Considering that our perpetually divisive President has just spitefully ramped up his efforts to build a divide between the U.S. and our ally Mexico – now proposing a military-based stopgap until his wall can or can’t be built – it is more imperative than ever to be reminded of just what immigration has brought to our country and our cities all these years.
And so it is that the East Village’s venerated City Lore Gallery will open this Friday, April 6, an exhibition titled What We Bring: New Immigrant Gifts – which focuses on the artistic ideas and treasures that immigrants continually contribute to New York City’s rich cultural fabric. For purposes of this show, these include Indian classical dancer Malini Srinivasan’ distinctive ankle bells; Peruvian drummer Hector Morales’ cajón; and Afghani poet Sahar Muradi’s Hafiz’s Book of Poetry and Prognostication, amongst others.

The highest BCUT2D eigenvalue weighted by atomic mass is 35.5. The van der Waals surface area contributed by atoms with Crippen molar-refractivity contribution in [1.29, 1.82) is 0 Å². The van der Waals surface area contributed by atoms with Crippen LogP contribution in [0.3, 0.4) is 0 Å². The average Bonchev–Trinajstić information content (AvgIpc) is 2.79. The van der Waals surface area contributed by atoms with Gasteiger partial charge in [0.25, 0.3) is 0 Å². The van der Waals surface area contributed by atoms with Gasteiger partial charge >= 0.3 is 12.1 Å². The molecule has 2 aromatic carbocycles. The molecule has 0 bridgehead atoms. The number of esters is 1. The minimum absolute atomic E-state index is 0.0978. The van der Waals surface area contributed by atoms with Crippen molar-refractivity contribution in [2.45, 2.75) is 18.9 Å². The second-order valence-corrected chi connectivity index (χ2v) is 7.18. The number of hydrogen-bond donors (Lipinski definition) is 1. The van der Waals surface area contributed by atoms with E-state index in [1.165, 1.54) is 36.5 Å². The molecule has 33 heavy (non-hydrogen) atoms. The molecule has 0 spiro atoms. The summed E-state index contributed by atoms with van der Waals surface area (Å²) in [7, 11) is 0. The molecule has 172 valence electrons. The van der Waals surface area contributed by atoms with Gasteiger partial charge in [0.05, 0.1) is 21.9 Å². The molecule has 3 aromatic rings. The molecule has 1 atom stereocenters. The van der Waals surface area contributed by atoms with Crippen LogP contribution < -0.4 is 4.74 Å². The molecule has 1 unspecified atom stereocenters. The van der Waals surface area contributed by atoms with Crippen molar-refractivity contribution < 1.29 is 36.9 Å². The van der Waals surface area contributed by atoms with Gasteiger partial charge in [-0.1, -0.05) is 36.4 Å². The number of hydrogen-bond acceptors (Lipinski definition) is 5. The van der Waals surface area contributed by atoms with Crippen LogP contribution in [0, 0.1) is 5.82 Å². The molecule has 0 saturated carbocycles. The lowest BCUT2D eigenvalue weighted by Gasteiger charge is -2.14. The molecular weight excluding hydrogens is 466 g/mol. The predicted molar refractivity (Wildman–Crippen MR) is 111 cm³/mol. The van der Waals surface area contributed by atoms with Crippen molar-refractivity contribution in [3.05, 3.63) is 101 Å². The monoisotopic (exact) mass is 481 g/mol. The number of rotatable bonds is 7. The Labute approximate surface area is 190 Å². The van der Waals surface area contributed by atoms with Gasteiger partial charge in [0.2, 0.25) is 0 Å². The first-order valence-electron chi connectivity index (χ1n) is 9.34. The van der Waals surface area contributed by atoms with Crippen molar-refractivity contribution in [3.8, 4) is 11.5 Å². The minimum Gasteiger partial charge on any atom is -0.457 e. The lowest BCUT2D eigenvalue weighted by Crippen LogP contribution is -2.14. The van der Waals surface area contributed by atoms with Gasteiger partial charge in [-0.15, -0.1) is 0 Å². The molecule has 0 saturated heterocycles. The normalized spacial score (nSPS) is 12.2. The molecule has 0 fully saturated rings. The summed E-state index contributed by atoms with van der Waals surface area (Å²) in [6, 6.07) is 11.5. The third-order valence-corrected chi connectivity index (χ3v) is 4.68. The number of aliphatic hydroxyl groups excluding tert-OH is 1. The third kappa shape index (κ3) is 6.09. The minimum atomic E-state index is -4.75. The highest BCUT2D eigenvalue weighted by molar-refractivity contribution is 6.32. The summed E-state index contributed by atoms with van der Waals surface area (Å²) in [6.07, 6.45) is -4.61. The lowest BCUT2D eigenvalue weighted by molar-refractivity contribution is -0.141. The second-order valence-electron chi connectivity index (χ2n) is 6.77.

“Immigration defines the United States,” says the gallery’s founding director Steve Zeitlin (who co-curated with ethnomusicologist Tom Van Buren), “and our aim through this exhibition is to contribute to the national dialogue on immigration. So often the focus is on economics. Our focus here is on the remarkable cultural contributions of New York City’s community-based artists – first generation or children of immigrants – who embody the ‘gift’ they’ve brought to America.”
The exhibition is funded by The National Endowment for the Arts and the Andrew Mellon Foundation, and will run through September 16 at City Lore. Plans are to then take it to each of NYC’s four other boroughs following that.